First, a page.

Provided they are suitably qualified, Strata Community Australia chief executive officer Kim Henshaw says the answer is yes.

Henshaw cautions, however, that strata involves skills and expertise in a number of specific areas which may not transition directly across from traditional real estate activities in an automatic fashion. With laws governing strata differing from those which control land sales or residential tenancies, for example, body corporate managers need to have a sound understanding of specific strata legislation in order to identify areas of risk which need to be addressed and processes or procedures which need to be adhered to from a compliance perspective.

In contrast to the individual property nature commonly associated with real estate leasing, meanwhile, strata managers deal with areas of common property and must therefore understand how entire systems and people interact together across the building. In terms of people skills, finally, strata managers need to develop long-term relationships and must be comfortable in resolving conflicts between multiple parties. These skills may not be as crucial in the transaction based nature of traditional real estate operations, Henshaw says.

Henshaw says the importance of strata as a standalone specialisation can be seen by recent federal government moves to discontinue the Certificate IV in Property Operations and to recognise strata management as its own stream of specialisation in terms of occupations from a vocational training perspective.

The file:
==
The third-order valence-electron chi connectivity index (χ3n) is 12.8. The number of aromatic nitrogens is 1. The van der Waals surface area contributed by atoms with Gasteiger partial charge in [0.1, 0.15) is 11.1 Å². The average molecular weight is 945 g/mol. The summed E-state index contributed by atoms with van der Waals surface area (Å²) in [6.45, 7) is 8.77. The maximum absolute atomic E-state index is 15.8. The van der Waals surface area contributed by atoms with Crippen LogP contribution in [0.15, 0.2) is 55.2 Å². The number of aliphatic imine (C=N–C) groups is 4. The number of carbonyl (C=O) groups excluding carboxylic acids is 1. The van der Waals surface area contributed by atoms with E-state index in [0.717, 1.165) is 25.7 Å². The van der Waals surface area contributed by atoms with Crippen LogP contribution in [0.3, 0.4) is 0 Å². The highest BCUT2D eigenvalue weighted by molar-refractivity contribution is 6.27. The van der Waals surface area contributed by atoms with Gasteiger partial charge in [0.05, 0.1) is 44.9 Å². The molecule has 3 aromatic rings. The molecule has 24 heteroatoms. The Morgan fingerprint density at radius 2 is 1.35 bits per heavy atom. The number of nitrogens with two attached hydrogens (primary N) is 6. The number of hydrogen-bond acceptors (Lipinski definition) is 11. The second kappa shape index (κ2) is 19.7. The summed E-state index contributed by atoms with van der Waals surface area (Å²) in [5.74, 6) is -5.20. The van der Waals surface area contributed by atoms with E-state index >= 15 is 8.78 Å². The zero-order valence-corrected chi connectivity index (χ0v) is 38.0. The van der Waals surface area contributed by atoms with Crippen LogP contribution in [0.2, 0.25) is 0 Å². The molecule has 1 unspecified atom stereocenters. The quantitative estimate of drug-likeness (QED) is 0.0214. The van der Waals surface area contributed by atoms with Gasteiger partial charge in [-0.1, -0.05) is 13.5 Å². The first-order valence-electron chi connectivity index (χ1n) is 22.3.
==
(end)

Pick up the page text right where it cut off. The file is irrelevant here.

He says agents commonly look to areas like owners corporation management as a means of diversifying their income stream when the real estate market turns downward.

“We see this from time to time,” Henshaw said. “As the real estate market starts to turn down as it is doing at the moment, we often see real estate agents look to diversify their service offerings.

“For them, strata seems to be the easiest one (area to diversify). It’s not a new phenomenon and from our point of view, we see it every time there is a downturn in the real estate market.”

Real Estate Institute of Australia president Neville Sanders offers a slightly different perspective. Whilst acknowledging that there are areas of expertise which are specific to strata, Sanders says there are a number of areas in which expertise developed through a general real estate background flows through into body corporate management. When dealing with mixed use complexes, for example, a good understanding of residential and retail tenancy laws is essential. Likewise, the background which those with experience in commercial and industrial property leasing and management gain with regard to compliance on safety matters translates directly into strata, Sanders said.

What is important, he says, is not whether or not a strata team is part of a real estate office or a standalone strata management outfit, but rather the quality and experience of the people involved.

“The best strata mangers are not necessarily part of a real estate office or a strata office,” Sanders said. “They are the ones with the right education in property law and in strata laws and who are (suitably) experienced.”

As the real estate market slows, the temptation amongst real estate agents and offices to push into strata management is set to intensify.

Provided that those doing the work are able to handle strata matters properly and well, the biggest winners out of this will be property owners who benefit from greater competition.